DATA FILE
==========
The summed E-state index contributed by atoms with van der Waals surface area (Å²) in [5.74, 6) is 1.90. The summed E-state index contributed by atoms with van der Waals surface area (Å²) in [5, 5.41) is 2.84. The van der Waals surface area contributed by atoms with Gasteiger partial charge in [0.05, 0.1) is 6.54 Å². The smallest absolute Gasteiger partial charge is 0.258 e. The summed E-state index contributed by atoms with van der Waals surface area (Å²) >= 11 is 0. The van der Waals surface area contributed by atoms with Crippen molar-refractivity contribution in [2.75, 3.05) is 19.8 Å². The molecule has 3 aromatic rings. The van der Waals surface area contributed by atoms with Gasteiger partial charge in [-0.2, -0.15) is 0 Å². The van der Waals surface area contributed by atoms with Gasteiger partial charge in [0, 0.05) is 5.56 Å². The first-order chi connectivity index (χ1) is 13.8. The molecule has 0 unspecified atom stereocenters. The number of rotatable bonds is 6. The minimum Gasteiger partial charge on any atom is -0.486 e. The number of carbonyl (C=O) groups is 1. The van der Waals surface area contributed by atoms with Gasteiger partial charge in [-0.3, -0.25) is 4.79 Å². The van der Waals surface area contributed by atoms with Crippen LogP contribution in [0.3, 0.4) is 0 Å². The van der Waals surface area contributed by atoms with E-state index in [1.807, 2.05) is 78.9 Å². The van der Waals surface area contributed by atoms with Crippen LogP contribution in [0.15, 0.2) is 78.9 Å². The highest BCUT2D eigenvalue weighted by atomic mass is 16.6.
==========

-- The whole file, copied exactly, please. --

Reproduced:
The summed E-state index contributed by atoms with van der Waals surface area (Å²) in [5.74, 6) is 1.90. The summed E-state index contributed by atoms with van der Waals surface area (Å²) in [5, 5.41) is 2.84. The van der Waals surface area contributed by atoms with Gasteiger partial charge in [0.05, 0.1) is 6.54 Å². The smallest absolute Gasteiger partial charge is 0.258 e. The summed E-state index contributed by atoms with van der Waals surface area (Å²) >= 11 is 0. The van der Waals surface area contributed by atoms with Crippen molar-refractivity contribution in [2.75, 3.05) is 19.8 Å². The molecule has 3 aromatic rings. The van der Waals surface area contributed by atoms with Gasteiger partial charge in [-0.2, -0.15) is 0 Å². The van der Waals surface area contributed by atoms with Gasteiger partial charge in [0, 0.05) is 5.56 Å². The first-order chi connectivity index (χ1) is 13.8. The molecule has 0 unspecified atom stereocenters. The number of rotatable bonds is 6. The minimum Gasteiger partial charge on any atom is -0.486 e. The number of carbonyl (C=O) groups is 1. The van der Waals surface area contributed by atoms with Gasteiger partial charge in [-0.3, -0.25) is 4.79 Å². The van der Waals surface area contributed by atoms with Crippen LogP contribution in [0.3, 0.4) is 0 Å². The van der Waals surface area contributed by atoms with E-state index in [1.807, 2.05) is 78.9 Å². The van der Waals surface area contributed by atoms with Crippen LogP contribution in [0.15, 0.2) is 78.9 Å². The highest BCUT2D eigenvalue weighted by atomic mass is 16.6.